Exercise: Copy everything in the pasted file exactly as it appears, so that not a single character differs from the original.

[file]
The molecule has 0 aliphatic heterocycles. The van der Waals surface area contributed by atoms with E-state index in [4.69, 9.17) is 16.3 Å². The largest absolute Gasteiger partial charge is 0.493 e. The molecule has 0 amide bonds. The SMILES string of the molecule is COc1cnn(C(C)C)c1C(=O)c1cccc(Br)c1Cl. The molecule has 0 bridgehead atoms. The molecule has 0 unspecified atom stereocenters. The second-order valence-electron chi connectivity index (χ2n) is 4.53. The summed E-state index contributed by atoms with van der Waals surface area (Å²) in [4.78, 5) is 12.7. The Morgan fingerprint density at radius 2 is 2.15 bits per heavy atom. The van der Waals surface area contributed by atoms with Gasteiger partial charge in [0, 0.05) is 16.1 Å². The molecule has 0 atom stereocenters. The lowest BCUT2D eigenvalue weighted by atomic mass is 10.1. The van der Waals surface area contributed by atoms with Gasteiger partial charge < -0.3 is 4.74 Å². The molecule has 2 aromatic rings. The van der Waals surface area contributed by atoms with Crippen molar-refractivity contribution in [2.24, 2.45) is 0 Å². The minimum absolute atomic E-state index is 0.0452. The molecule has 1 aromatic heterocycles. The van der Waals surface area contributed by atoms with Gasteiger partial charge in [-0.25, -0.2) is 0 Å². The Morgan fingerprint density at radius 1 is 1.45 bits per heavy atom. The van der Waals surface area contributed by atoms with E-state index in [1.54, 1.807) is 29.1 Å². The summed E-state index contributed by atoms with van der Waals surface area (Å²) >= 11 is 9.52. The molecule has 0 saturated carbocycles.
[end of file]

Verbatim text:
The molecule has 0 aliphatic heterocycles. The van der Waals surface area contributed by atoms with E-state index in [4.69, 9.17) is 16.3 Å². The largest absolute Gasteiger partial charge is 0.493 e. The molecule has 0 amide bonds. The SMILES string of the molecule is COc1cnn(C(C)C)c1C(=O)c1cccc(Br)c1Cl. The molecule has 0 bridgehead atoms. The molecule has 0 unspecified atom stereocenters. The second-order valence-electron chi connectivity index (χ2n) is 4.53. The summed E-state index contributed by atoms with van der Waals surface area (Å²) in [4.78, 5) is 12.7. The Morgan fingerprint density at radius 2 is 2.15 bits per heavy atom. The van der Waals surface area contributed by atoms with Gasteiger partial charge in [0, 0.05) is 16.1 Å². The molecule has 0 atom stereocenters. The lowest BCUT2D eigenvalue weighted by atomic mass is 10.1. The van der Waals surface area contributed by atoms with Gasteiger partial charge < -0.3 is 4.74 Å². The molecule has 2 aromatic rings. The van der Waals surface area contributed by atoms with Crippen molar-refractivity contribution in [2.24, 2.45) is 0 Å². The minimum absolute atomic E-state index is 0.0452. The molecule has 1 aromatic heterocycles. The van der Waals surface area contributed by atoms with Gasteiger partial charge in [-0.25, -0.2) is 0 Å². The Morgan fingerprint density at radius 1 is 1.45 bits per heavy atom. The van der Waals surface area contributed by atoms with E-state index in [1.54, 1.807) is 29.1 Å². The summed E-state index contributed by atoms with van der Waals surface area (Å²) >= 11 is 9.52. The molecule has 0 saturated carbocycles.